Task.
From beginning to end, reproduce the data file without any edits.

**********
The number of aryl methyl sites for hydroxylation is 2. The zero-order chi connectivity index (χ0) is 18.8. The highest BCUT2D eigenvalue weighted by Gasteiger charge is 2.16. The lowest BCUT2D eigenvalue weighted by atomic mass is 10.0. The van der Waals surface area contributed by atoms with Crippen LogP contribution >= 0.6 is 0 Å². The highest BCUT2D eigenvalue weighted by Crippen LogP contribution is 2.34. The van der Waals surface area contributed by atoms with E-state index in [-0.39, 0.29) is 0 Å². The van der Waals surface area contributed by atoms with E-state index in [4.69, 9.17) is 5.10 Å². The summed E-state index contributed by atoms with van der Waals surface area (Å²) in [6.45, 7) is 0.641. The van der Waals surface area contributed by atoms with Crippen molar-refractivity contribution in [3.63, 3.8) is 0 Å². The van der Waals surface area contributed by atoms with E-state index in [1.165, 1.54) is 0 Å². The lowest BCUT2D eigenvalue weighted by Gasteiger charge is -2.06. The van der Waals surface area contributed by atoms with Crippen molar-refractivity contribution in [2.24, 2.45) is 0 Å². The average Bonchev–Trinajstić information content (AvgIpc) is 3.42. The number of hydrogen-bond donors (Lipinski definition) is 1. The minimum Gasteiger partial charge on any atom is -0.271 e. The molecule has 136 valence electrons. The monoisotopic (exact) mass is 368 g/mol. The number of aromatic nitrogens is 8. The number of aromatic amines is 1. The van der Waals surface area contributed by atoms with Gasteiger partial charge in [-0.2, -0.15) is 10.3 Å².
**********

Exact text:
The number of aryl methyl sites for hydroxylation is 2. The zero-order chi connectivity index (χ0) is 18.8. The highest BCUT2D eigenvalue weighted by Gasteiger charge is 2.16. The lowest BCUT2D eigenvalue weighted by atomic mass is 10.0. The van der Waals surface area contributed by atoms with Crippen LogP contribution >= 0.6 is 0 Å². The highest BCUT2D eigenvalue weighted by Crippen LogP contribution is 2.34. The van der Waals surface area contributed by atoms with E-state index in [-0.39, 0.29) is 0 Å². The van der Waals surface area contributed by atoms with E-state index in [4.69, 9.17) is 5.10 Å². The summed E-state index contributed by atoms with van der Waals surface area (Å²) in [6.45, 7) is 0.641. The van der Waals surface area contributed by atoms with Crippen molar-refractivity contribution in [3.63, 3.8) is 0 Å². The van der Waals surface area contributed by atoms with E-state index in [1.165, 1.54) is 0 Å². The lowest BCUT2D eigenvalue weighted by Gasteiger charge is -2.06. The van der Waals surface area contributed by atoms with Crippen molar-refractivity contribution in [2.24, 2.45) is 0 Å². The average Bonchev–Trinajstić information content (AvgIpc) is 3.42. The number of hydrogen-bond donors (Lipinski definition) is 1. The minimum Gasteiger partial charge on any atom is -0.271 e. The molecule has 136 valence electrons. The monoisotopic (exact) mass is 368 g/mol. The number of aromatic nitrogens is 8. The number of aromatic amines is 1. The van der Waals surface area contributed by atoms with Gasteiger partial charge in [-0.2, -0.15) is 10.3 Å².